A few days ago, I got this email:

 

The very same day, I got an email from someone else, which I’ve excerpted parts of here

“I been a virtual attendee for a number of your past webinars, and have appreciated the insights you’ve shared. I have been looking for success in a new research area, and it has been elusive because it is novel, innovative and pushes the envelope…

“So, I did the best I could to incorporate your themes and messages and recently ...(read more)

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Should I self-publish my work? This is a question many academics and authors ask themselves these days. I had a discussion the other day on Facebook that started with this question, related to my upcoming book, Create or Die.

Let me first explain my own rationale, then get back to the topic of blowhards and peer review.

In 2010, I self-published Four Steps to Funding as a little book to share a framework for grant writing that I’d developed from my experiences ...(read more)

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Grants suck. That’s funny, coming from someone who has been helping people with them for the past four years. However, working with so many people on them, I’ve seen the dark sides. There are several.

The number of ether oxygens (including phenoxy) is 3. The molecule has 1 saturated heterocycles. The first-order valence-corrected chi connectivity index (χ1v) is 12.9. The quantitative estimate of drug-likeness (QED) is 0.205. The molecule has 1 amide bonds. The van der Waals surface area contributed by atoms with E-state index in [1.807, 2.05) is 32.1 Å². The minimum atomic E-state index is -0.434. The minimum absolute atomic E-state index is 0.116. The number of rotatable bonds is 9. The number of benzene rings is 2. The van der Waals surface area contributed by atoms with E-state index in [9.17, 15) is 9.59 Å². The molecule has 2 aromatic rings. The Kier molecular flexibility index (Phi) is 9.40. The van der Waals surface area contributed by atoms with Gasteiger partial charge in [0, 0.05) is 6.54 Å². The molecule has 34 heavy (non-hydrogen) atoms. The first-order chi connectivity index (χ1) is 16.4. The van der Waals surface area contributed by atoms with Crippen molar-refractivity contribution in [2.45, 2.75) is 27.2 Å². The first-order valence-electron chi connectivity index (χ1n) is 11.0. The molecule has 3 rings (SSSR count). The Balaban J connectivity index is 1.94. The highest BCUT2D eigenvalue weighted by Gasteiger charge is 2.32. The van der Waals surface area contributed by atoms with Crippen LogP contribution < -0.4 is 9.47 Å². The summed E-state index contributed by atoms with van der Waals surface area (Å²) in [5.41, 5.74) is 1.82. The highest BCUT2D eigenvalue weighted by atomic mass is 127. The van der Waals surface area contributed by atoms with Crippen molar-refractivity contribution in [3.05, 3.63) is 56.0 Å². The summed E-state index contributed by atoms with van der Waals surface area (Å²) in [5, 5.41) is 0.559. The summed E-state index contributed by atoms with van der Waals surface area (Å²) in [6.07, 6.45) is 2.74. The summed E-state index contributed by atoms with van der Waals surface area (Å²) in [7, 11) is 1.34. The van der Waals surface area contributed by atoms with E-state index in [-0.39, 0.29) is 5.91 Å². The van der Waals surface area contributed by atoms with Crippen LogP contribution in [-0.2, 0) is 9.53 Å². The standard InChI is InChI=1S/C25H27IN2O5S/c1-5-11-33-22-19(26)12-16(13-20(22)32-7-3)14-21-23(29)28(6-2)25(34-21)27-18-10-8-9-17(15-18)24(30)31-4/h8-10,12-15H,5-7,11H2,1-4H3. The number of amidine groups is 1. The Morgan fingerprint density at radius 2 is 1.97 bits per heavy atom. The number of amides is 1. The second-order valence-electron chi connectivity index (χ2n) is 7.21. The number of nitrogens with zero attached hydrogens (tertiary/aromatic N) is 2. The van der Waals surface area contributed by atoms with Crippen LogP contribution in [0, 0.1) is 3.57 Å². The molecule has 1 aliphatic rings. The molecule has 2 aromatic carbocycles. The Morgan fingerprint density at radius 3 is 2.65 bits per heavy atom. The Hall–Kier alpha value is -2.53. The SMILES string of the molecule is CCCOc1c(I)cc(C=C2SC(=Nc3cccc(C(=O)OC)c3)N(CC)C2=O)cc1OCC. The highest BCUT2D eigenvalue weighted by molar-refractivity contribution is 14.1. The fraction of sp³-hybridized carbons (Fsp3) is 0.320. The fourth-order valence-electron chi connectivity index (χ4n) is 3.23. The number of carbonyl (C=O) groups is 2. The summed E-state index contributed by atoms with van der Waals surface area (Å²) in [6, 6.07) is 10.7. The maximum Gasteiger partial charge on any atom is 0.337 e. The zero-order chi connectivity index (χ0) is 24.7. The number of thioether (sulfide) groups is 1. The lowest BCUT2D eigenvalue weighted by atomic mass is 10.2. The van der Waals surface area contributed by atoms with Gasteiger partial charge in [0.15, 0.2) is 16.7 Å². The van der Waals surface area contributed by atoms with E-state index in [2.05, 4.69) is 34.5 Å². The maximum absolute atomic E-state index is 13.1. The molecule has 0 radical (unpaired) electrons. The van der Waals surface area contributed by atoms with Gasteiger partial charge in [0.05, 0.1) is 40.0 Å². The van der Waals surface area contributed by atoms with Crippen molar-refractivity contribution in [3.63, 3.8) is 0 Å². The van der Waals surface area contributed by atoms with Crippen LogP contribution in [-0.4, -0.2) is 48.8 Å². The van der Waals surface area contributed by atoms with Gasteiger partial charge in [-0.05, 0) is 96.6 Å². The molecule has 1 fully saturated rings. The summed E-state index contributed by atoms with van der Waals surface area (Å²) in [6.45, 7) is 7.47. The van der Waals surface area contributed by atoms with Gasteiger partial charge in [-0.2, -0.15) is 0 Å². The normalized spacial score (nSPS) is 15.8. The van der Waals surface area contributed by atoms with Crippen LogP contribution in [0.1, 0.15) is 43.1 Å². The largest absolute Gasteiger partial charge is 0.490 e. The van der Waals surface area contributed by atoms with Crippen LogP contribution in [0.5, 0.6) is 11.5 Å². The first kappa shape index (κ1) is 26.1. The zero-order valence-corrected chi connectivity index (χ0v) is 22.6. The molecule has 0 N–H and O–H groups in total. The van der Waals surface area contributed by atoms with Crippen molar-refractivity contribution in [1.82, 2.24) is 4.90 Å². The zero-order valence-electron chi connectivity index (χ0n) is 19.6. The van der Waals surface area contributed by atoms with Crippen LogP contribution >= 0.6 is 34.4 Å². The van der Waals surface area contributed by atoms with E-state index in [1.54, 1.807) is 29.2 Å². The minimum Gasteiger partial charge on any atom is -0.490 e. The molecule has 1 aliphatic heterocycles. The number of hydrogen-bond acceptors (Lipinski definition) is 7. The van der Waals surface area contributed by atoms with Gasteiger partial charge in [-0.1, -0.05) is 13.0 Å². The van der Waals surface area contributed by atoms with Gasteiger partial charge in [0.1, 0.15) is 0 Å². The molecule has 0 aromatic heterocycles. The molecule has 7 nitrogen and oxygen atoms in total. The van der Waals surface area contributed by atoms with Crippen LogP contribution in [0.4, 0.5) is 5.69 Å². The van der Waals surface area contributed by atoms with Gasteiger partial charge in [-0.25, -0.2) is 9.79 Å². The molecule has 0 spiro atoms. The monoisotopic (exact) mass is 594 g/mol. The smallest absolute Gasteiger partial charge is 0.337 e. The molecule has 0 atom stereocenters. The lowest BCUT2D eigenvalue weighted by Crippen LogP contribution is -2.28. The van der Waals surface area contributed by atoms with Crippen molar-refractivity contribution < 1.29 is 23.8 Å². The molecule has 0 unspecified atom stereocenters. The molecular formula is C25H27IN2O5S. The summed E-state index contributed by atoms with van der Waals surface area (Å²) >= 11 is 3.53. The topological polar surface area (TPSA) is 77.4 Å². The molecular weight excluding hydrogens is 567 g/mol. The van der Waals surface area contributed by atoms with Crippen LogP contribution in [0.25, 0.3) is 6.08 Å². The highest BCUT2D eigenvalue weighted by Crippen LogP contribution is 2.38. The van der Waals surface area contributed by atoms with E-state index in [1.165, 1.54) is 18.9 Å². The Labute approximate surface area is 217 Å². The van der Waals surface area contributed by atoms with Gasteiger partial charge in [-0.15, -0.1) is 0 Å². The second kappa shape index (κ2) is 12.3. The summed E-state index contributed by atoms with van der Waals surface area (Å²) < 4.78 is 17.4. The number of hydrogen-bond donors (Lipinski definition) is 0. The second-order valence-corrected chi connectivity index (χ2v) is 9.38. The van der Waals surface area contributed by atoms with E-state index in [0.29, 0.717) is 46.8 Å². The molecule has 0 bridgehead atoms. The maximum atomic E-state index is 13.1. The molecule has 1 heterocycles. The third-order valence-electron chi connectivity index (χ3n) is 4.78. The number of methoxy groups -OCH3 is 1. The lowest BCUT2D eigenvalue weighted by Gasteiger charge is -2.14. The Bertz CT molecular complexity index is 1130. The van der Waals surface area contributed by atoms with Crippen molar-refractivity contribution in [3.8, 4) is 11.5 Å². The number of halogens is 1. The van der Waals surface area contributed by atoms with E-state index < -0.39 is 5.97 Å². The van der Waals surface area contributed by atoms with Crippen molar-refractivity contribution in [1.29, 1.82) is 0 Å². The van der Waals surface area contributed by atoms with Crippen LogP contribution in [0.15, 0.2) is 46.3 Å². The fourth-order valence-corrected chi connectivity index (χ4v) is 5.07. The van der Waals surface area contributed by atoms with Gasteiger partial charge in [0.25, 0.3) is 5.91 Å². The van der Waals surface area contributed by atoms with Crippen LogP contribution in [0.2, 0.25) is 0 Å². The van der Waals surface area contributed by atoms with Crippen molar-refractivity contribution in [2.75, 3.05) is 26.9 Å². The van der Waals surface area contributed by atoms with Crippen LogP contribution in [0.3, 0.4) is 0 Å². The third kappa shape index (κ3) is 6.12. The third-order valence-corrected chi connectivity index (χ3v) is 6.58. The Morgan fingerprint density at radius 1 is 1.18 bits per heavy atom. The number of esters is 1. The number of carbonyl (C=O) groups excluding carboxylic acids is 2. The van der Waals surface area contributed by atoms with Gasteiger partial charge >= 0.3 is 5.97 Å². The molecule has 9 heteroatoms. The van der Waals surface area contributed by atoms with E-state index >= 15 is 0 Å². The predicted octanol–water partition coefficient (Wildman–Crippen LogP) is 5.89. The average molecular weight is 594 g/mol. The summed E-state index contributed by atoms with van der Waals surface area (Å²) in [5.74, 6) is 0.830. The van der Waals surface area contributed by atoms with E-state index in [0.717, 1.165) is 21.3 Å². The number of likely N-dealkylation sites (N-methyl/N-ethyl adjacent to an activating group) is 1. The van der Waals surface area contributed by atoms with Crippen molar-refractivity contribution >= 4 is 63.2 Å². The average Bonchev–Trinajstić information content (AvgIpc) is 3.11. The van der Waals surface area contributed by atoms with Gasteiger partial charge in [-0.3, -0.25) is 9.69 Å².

The grant game breeds fear. Lots of it. Fear breeds conservatism and unhealthy competitiveness. Fear is the enemy of creative thinking, and it is the enemy of fun, freedom, and clarity.

The conservatism that comes from fear leads most reviewers to be extremely conservative about what they’ll ...(read more)

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The NIH Significance and Innovation Sections, demystified

November 19, 2013

One of the great things about working with some top scientists to hone their grant-getting skills is that I get to hear really good questions that they struggle with.

One question from a client was this:

“I am a bit confused about what goes in the Significance and the Innovation sections of my proposal, and how those are different from the Approach.”

In my grant writing classes like the Grant Dynamo, I teach the concept posing “problem-solution” pairs. These pairs always come together, ...(read more)

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Working hard does NOT mean success (at grants or anything else)

September 18, 2013

There’s this persistent myth that I need to tear down once and for all. Maybe it won’t all happen in this one blog post, but by God I’m gonna give it a good start.

The myth? It’s that all it takes to succeed is hard work.

I have seen lives destroyed by that myth, more than once.

For example: I’ve had a few conversations with a smart scientist who works for a hard-driving, work-all-the-time boss at a major university. This hard-driving boss is ...(read more)

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